Added to that legacy is his recent chairmanship of The Gatestone Institute at which he disseminated false anti-immigrant and anti-Muslim information, particularly concerning Iran, about which his views verge on the criminally rabid. Amid the current governments of headless chickens and ill-prepared tyros, Bolton’s canny stockpiling of facts and implications in various postings at The United Nations and US legal and policy Departments, make him so dangerous.
Bolsonaro’s recent call out of federal troops to “stop violence” as a response to angry but peaceful protests against his proto-fascist regime has been praised by Bolton. Both advocate national armed forces comprised of private militias. At least one of them is aware of a growing, less uber-right resistance against military recruitment. Guess which one?
And, as for his behind the scenes meddling in Syria, including both open and covert alliances with Israel and the UK, as well as the wider implications for Yemen, Pakistan, and Afghanistan, the several resignations of the Pentagon’s Rear Admiral Kevin Sweeney and some of his juniors has pointed the finger unwaveringly at Bolton. We may not know the whole story, but the mantra needs to be that it’s never about what it seems to be about.
C multi-tasks under a canopy, a vertible Collection of C-words. Here are just a few: Congress, corruption, conservation, cuts [taxes versus services], cooperation, compromise, choice, confrontation, and community.
To release western governments from their current political stalemates, especially in the US and the UK, there are growing calls for cross-party cooperation. Re ï¬‚ ecting pressure from their constituents, elected representatives increasingly feel minded to consider replacing mindless exchanges of confrontation with a taste of compromise.
But voices gurgling up from the Washington DC. Swamp and its Whitehall equivalent, regard such an attempt at rationalism as anathema. For centuries political control by the back-room boys has depended on covert manipulation as a prime diversion. Set ’em fighting against each other while you slip in some uncontested legislation. If you’re found out later, you’ll get your knuckles rapped, pocket the profit, and no real harm done. And if your legislative faux pas get passed along to the opposition that replaces you, leaving them with no choice but to enact your agenda but without the resources to do so, well that’s a win-win and no mistake!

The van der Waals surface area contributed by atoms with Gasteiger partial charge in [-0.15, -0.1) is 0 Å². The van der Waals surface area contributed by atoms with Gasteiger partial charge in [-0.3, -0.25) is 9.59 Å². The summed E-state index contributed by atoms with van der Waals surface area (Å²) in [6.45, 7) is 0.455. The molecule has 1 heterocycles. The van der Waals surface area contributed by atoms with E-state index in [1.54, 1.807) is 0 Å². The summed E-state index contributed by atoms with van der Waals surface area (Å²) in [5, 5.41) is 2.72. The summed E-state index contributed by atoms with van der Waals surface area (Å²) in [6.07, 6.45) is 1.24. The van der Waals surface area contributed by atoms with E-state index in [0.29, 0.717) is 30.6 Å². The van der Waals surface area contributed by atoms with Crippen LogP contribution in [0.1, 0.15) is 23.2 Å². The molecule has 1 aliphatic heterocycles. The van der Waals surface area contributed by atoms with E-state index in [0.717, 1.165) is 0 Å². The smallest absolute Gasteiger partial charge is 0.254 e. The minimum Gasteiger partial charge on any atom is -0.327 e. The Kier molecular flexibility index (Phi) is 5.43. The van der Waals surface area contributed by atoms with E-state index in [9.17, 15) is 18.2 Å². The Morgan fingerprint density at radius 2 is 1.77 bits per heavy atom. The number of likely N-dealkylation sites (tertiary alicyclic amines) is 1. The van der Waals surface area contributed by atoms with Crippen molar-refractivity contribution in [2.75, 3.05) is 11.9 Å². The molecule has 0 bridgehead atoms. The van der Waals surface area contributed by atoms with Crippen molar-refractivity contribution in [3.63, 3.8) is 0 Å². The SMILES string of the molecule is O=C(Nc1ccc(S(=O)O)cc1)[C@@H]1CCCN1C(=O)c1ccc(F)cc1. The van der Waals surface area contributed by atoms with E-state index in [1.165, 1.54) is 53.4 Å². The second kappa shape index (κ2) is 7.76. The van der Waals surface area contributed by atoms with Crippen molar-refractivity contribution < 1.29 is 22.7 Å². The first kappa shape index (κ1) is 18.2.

Readers will know how passionate I am about conservation issues. Over the years my research has taught me the difference between the public relations green-wash from both governments and corporations, and the genuine initiatives from grass-roots communities determined to do whatever they can to help save the planet for the benefit of everyone. Except when you examine many of those initiatives “whatever they can” turns out to be barely enough.
I’m familiar, as you may be, with many of the arguments pro and con, the contradictions mooted by this vested interest and that. And, like you perhaps, I’m baffled by the barriers we’re allowing to be erected by those in control to a more rapid progress of delivery for the common good.
Yes… Hurrah for California, pledging to become a plastic-free state. And equal cheers to Manchester and the surrounding North in their brave fracking ban. At least the latter can point to demonstrable geologic differences between the UK and some US and Canadian fracking areas. Months of local protests against franchise-holder Cuadrilla, have, in the face of several earthquakes, forced the company to abandon current fracking plans. For now, at least. One of the likely Brexit consequences will be at least a re-evaluation, if not a resumption of the company’s targets, including hefty pay-outs to shareholders, namely Anglo-American
equity affiliates and Board members.
Perhaps the discrepancies are highlighted in various speeches and interviews being given by California’s Governor Brown in the waning days of his office. He concludes capitalism needs tempering, which is a good start, in my book! But he hedges his bets with ever-more complex justifications. He points out the jump his state has on much of the developed world, including China. He quotes current 40% of renewables supplying electricity. He says, “The world is asleep when it comes to climate change. What’s missing is the political imagination to get off our carbon dependency.” But he underpins these fine words with the justification to sanction further production of oil and gas, since that is the primary source of California’s revenue. Hmm, he’s saying California is just a little bit pregnant. Isn’t he?
Here are two of the most baffling things that trip me up in my attempt to understand how we the people are being conned at every turn. First – and I’ve made this point before – is the indisputable fact that the UK is surrounded by tidal waters. So why, although various projects do exist around the country, why do I never hear tidal and/or wave power cited as the most effective solution to our renewable energy needs? Quiet. No unsightly turbine blades. Not weather dependent. No nasty waste products. No threat to birds. Capable of supplying all the country’s demands. Probably cheaper than anything else.
And two, which is the biggie. In all the discussions and analyses by pundits both well and ill informed, and ridiculous vox pop ad absurdum reductions of all the above issues… why is there never a serious follow-on to the most obvious next step. An admission that capitalism does not, in Governor Brown’s words, need tempering. It needs to be entirely scrapped. It is the problem. The inter-tangled trio of government by dictat, corporate elitism, and unchecked military force has rendered the system unable to be reformed.
No wonder the US has shut down. No wonder the UK hasn’t a Brexit clue. No wonder the ultra-right are packing their silk knickers for a seat with Elon Musk. Marx – Karl not Groucho – did of course foresee that capitalism held within itself the seeds of its own demise. What we’re experiencing, dear readers, is the throes of that empiric destruction.
Dunno about you but I’m getting ready to watch more movies!